Student-developed app, COVID-19 infection rates, and physical education during the pandemic, highlighted on Galing UPLB
Student-developed app, COVID-19 infection rates, and physical education during the pandemic, highlighted on Galing UPLB
by Angelica Jayz A. Villar

For the month of April, the guests featured in Usapang UPLB imparted stories about using Information and Communications Technology (ICT) and digital mapping to address poverty, the current situation of the COVID-19 pandemic, and maintaining physical fitness and continuing education in the time of a pandemic. 

Usapang UPLB is a segment of the program Galing UPLB, a UPLB-based multi-platform program produced by the Department of Development Broadcasting and Telecommunication-College of Development Communication (CDC), in partnership with the Office of Public Relations and the Office of Alumni Relations. The program airs via Facebook live every Friday at 3 p.m., with replays on Saturday morning via Royal Cable TV 6. Galing UPLB features news, current happenings, and note-worthy activities and compelling stories of its constituents and alumni.

Combating poverty with ICT

Students from the College of Forestry and Natural Resources, namely, Carl AK Santos, Gellene Toledo, Neslyn Faith Aclan, and Jade Alezandra Morales, shared their triumph after garnering the Excellence Award at the ASEAN Geospatial Challenge 2021 for their project proposal “GEO-AID.”

The team explained that GEO-AID combines two features: GEO, which uses data visualization through an interactive map system that locates schools and healthcare facilities in different regions in the country; and AID, which can start or show ongoing crowdfunding, petitions, and projects that aim to address poverty in all its forms, including education, health, and other basic needs.

During the interview, the team expressed their hopes that their project will be given enough funding for it to materialize and hopefully, become a mobile application that everyone can install and use.

Are we winning the fight?

After almost a year, Dr. Jomar F. Rabajante, a biomathematician and the dean of the UPLB Graduate School, came back on the program on its episode on April 23 to provide updates regarding the country’s fight against the COVID-19 pandemic.

According to Dean Rabajante, the country is still far from significantly reducing its infection rate. Although some localities are able to achieve zero cases, it is still not sufficient to lead to a decline. Healthcare facilities are still overwhelmed by the number of patients that need to be hospitalized. While testing has improved compared to last year, it is faced with difficulties brought about by the surge of cases from March 2021. He said that the contact tracing scheme is not fully utilized, leading to many undetected cases and the rapid spread of the virus among families and in the workplace.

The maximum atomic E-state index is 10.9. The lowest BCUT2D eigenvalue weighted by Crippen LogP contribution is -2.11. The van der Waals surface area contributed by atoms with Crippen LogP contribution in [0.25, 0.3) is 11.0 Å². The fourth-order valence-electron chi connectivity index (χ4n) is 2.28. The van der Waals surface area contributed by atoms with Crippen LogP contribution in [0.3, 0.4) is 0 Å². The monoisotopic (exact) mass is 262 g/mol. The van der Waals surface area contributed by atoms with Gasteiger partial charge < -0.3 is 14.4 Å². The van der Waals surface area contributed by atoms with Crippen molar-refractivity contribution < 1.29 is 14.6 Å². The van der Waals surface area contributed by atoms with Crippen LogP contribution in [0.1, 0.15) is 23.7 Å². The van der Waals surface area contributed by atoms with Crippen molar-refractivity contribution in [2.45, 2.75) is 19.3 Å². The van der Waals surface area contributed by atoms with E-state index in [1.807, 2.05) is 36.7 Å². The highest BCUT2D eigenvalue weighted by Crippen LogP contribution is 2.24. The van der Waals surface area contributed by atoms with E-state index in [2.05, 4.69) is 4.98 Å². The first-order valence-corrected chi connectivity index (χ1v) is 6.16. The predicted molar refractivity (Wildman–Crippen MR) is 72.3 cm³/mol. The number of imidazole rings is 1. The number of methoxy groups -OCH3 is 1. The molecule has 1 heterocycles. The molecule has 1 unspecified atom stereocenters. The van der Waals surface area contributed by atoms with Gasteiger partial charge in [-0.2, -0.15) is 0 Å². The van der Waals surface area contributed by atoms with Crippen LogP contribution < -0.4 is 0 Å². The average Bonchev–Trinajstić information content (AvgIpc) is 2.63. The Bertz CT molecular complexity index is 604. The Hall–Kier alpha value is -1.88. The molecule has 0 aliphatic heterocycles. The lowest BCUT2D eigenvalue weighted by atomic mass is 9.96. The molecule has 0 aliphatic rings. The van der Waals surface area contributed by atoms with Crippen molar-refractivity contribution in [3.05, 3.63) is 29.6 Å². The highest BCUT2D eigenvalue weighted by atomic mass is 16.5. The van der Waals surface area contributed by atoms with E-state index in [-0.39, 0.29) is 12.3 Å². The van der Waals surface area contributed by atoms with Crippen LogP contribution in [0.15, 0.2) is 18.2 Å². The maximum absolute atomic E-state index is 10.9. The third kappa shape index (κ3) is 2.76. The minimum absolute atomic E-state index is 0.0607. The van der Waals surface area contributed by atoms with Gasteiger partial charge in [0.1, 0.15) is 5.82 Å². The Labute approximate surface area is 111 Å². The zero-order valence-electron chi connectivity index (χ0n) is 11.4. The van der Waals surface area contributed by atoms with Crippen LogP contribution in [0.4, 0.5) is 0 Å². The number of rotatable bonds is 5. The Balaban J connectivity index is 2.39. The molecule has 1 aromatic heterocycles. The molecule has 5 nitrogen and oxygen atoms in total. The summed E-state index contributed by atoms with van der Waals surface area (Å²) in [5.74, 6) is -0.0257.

Aside from giving national updates, he also talked about the initiatives of the UPLB Graduate School in reaching out to its students and faculty during the crisis. He shared how they are employing a personalized approach to check in on their students and update them regarding their documents such as their scholarships. To provide guidance for their young or new faculty members, they assigned senior faculty members who can mentor them and help them adjust and learn about the good practices in teaching at the Graduate School.

Mindfulness in movement

For its final episode for the month of April, Usapang UPLB invited Percival Henry Balite, a faculty member at the Department of Human Kinetics (DHK) and the coach of the UPLB Football and Futsal Varsity. Sir Percy, as he is more commonly known among his colleagues and students, discussed how the DHK is coping with the challenges of teaching amidst the pandemic.

With the rapid rise in the number of cases, all physical meetings including training for the varsity teams had to be put on hold and classes had to be conducted online. This drove DHK to make course adjustments to ensure that their students will still learn and benefit from their classes despite the online set-up.

“The classes were well-curated and remote-setup-ready,” said Balite.

DHK also followed university guidelines and did not give failing marks, opting instead to give deferred grades which the concerned student can “complete” within a year for their final grade.

He also shared how the football coaches and players of UPLB retained and strengthened their bond via Zoom calls and synchronous training and catch-up sessions.

Aside from fulfilling his responsibilities as a coach and a teacher, Balite also talked about his participation in community initiatives during the pandemic such as in Oplan Kawingan, a relief operation for stranded UPLB students. At the end of the interview, he emphasized the importance of being mindful about one’s physical health especially with the current health crisis.

All episodes of Galing UPLB are available on Radyo DZLB’s Facebook page.